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Criminal pour l'album "Sicario"


Criminal pour l'album "Sicario" Entretien avec Anton Reisenegger (guitare et chant) (2005)
Hi Anton, I’m Keyser from Thrashocore webzine. What’s up?

Not much really, just getting ready for the release of “Sicario”.

Criminal is unfortunately not very famous in France. Could you introduce your band to our readers so they can be more familiar with you guys?

Well the band started about a decade ago in Chile. We’ve done five albums so far and we relocated to Europe in 2001/2002. We play a style of aggressive, extreme thrash metal.

Your new album, “Sicario”, is going to be released on September 5. How does it differ from the previous one, “No Gods No Masters”? Is there some evolution or do we have to expect the regular, brutal, straightforward music that Criminal accustomed us to?

Well, it’s a pretty typical Criminal album in that all our trademarks are present on it. It’s very riff based as opposed to our previous album though. On that one we experimented a bit with different sound textures and sound structures, whereas this one is just brutal and in your face, but it has enough time changes and solos to make it interesting.

Sicario” is a spanish term which refers to mafia-related mercenaries from South America, if I’m not wrong. Could you tell us more about that? What the lyrics are about?

Well, yeah, the lyrics to the title track deal with hired assassins, like what happens in Colombia. There’s 10 to 12 year old kids there that get into killing people for money. It’s a pretty tough and extreme subject, but I think we tackled it with enough distance and respect. The lyrics in general are partly about politics, you know, the fucked up stuff that we see on the news everyday, plus some more personal stuff about how I see the world and the people around me. But there is always a different side to it, because we come from South America and have a bit of a different take on things.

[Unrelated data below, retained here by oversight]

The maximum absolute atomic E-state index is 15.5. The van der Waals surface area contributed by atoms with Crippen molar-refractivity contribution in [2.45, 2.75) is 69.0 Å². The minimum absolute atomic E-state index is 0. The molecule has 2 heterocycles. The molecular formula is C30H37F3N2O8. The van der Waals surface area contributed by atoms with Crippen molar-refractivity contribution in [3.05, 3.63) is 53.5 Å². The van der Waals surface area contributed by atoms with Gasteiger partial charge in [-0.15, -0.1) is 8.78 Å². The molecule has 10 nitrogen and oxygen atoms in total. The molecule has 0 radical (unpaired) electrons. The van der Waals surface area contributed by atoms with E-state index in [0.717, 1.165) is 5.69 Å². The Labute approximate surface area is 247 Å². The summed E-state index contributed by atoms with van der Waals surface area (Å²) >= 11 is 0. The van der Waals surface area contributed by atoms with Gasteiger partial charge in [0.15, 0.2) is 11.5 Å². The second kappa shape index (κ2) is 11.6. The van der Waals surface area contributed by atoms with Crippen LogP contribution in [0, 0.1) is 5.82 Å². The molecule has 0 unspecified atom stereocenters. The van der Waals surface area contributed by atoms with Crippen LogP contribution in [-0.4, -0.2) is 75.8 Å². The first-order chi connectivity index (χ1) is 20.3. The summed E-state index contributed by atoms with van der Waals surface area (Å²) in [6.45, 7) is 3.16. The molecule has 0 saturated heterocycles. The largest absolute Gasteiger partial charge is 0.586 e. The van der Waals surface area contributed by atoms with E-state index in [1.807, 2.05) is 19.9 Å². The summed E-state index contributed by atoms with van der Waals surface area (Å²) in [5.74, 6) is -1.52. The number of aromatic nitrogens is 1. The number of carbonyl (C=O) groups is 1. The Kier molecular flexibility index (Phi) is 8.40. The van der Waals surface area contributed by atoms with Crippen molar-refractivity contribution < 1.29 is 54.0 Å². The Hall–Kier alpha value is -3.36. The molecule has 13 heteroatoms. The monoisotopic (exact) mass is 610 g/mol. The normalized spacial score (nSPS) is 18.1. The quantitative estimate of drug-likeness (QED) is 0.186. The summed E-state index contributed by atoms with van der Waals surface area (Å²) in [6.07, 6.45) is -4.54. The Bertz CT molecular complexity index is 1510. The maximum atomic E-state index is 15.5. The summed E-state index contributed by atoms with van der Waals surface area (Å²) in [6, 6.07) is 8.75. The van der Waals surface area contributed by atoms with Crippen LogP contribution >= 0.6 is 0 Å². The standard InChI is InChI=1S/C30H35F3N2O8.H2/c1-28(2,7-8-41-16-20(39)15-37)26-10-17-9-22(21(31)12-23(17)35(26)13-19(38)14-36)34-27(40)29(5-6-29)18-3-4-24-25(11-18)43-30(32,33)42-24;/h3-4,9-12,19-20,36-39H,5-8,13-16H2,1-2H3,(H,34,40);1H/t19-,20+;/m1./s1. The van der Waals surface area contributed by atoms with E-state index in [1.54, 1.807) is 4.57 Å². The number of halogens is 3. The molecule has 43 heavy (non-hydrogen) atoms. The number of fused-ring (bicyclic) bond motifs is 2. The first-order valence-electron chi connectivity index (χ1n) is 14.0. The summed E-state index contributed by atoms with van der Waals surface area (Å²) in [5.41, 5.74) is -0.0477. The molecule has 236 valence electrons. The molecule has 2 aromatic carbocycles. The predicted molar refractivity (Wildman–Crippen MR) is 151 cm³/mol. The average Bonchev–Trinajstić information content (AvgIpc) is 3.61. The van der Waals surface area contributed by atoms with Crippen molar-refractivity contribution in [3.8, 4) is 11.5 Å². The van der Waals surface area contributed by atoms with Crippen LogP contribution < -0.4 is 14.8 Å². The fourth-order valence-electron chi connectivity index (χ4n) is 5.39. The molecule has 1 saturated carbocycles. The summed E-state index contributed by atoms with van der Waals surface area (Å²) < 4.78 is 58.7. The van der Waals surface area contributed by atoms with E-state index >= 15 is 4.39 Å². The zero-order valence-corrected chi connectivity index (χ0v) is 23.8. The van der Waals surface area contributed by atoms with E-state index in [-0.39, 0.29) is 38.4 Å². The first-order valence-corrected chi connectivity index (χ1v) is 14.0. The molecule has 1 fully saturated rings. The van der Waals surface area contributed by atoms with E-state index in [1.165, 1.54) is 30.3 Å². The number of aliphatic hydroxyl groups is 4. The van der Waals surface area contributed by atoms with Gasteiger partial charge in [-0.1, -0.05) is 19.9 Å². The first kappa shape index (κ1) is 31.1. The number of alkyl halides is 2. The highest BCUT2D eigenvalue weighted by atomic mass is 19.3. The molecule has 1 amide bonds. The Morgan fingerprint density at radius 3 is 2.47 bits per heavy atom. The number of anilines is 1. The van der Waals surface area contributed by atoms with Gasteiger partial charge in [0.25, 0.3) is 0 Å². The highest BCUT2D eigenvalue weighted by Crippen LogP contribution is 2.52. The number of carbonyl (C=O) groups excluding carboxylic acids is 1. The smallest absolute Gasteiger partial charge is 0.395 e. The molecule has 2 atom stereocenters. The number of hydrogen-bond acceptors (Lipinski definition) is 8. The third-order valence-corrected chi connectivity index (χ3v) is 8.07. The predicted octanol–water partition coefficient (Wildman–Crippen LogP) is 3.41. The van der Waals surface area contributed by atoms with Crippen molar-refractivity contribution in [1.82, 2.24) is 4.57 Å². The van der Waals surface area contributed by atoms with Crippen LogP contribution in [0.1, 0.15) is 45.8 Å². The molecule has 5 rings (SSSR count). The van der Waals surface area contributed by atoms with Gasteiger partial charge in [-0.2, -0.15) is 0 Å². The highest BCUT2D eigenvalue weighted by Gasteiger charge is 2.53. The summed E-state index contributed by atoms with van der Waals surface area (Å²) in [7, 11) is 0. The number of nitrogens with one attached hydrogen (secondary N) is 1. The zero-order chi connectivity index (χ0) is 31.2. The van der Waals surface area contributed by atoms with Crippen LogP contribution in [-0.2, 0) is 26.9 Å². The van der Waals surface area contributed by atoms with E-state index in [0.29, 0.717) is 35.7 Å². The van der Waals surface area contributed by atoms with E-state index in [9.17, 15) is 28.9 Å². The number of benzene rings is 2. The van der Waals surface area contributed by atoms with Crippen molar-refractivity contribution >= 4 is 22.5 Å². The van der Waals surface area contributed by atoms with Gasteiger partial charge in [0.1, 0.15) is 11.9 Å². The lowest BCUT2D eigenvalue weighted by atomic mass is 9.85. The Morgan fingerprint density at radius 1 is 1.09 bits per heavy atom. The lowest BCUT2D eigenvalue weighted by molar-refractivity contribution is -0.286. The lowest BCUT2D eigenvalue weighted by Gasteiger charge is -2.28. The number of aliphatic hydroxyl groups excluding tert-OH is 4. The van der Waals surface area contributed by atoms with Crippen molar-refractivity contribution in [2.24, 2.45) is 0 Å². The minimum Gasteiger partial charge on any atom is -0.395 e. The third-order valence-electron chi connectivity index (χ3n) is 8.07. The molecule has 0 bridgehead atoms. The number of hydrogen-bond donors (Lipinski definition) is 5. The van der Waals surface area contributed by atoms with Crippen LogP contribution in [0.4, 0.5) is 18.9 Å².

“No Gods No Masters” had a very personal sound, easily recognizable among all those bands which sound exactly the same. “Sicario” is produced by Andy Classen, who is one of the busiest producers around here. Aren’t you afraid that Criminal may lose a part of its personality by working with him? Maybe it’s your label (Metal Blade) that imposed him on you. Anyway, how did it go in the studio? Do you think Andy Classen really brought something to your music?